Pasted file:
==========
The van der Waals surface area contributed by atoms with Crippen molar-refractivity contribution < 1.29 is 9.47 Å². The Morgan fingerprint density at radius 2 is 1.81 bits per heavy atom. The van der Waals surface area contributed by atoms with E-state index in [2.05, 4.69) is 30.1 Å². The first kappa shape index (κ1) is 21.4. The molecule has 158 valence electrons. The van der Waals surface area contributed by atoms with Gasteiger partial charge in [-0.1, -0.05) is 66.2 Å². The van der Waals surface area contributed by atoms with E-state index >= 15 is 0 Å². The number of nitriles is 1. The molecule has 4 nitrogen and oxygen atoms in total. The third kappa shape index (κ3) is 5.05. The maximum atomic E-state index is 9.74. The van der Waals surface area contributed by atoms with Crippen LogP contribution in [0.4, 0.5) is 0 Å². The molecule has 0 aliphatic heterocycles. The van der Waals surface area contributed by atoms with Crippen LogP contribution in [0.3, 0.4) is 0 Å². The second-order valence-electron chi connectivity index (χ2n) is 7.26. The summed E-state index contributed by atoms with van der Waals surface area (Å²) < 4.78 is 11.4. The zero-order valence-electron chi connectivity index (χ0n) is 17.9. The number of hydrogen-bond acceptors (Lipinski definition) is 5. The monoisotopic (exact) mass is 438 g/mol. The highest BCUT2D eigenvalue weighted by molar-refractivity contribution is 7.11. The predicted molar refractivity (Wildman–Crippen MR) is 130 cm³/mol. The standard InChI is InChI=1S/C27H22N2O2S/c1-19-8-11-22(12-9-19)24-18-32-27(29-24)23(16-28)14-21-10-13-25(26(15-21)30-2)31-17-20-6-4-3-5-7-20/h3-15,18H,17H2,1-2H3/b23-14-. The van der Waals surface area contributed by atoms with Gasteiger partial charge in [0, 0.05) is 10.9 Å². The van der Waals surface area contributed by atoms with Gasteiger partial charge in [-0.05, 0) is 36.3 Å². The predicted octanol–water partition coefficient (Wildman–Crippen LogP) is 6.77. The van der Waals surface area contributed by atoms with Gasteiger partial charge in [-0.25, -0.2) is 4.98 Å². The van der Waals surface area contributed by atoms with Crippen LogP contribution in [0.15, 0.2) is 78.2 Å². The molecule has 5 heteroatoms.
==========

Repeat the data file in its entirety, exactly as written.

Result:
The van der Waals surface area contributed by atoms with Crippen molar-refractivity contribution < 1.29 is 9.47 Å². The Morgan fingerprint density at radius 2 is 1.81 bits per heavy atom. The van der Waals surface area contributed by atoms with E-state index in [2.05, 4.69) is 30.1 Å². The first kappa shape index (κ1) is 21.4. The molecule has 158 valence electrons. The van der Waals surface area contributed by atoms with Gasteiger partial charge in [-0.1, -0.05) is 66.2 Å². The van der Waals surface area contributed by atoms with E-state index >= 15 is 0 Å². The number of nitriles is 1. The molecule has 4 nitrogen and oxygen atoms in total. The third kappa shape index (κ3) is 5.05. The maximum atomic E-state index is 9.74. The van der Waals surface area contributed by atoms with Crippen LogP contribution in [0.4, 0.5) is 0 Å². The molecule has 0 aliphatic heterocycles. The van der Waals surface area contributed by atoms with Crippen LogP contribution in [0.3, 0.4) is 0 Å². The second-order valence-electron chi connectivity index (χ2n) is 7.26. The summed E-state index contributed by atoms with van der Waals surface area (Å²) < 4.78 is 11.4. The zero-order valence-electron chi connectivity index (χ0n) is 17.9. The number of hydrogen-bond acceptors (Lipinski definition) is 5. The monoisotopic (exact) mass is 438 g/mol. The highest BCUT2D eigenvalue weighted by molar-refractivity contribution is 7.11. The predicted molar refractivity (Wildman–Crippen MR) is 130 cm³/mol. The standard InChI is InChI=1S/C27H22N2O2S/c1-19-8-11-22(12-9-19)24-18-32-27(29-24)23(16-28)14-21-10-13-25(26(15-21)30-2)31-17-20-6-4-3-5-7-20/h3-15,18H,17H2,1-2H3/b23-14-. The van der Waals surface area contributed by atoms with Gasteiger partial charge in [0, 0.05) is 10.9 Å². The van der Waals surface area contributed by atoms with Gasteiger partial charge in [-0.05, 0) is 36.3 Å². The predicted octanol–water partition coefficient (Wildman–Crippen LogP) is 6.77. The van der Waals surface area contributed by atoms with Gasteiger partial charge in [-0.25, -0.2) is 4.98 Å². The van der Waals surface area contributed by atoms with Crippen LogP contribution in [0.15, 0.2) is 78.2 Å². The molecule has 5 heteroatoms.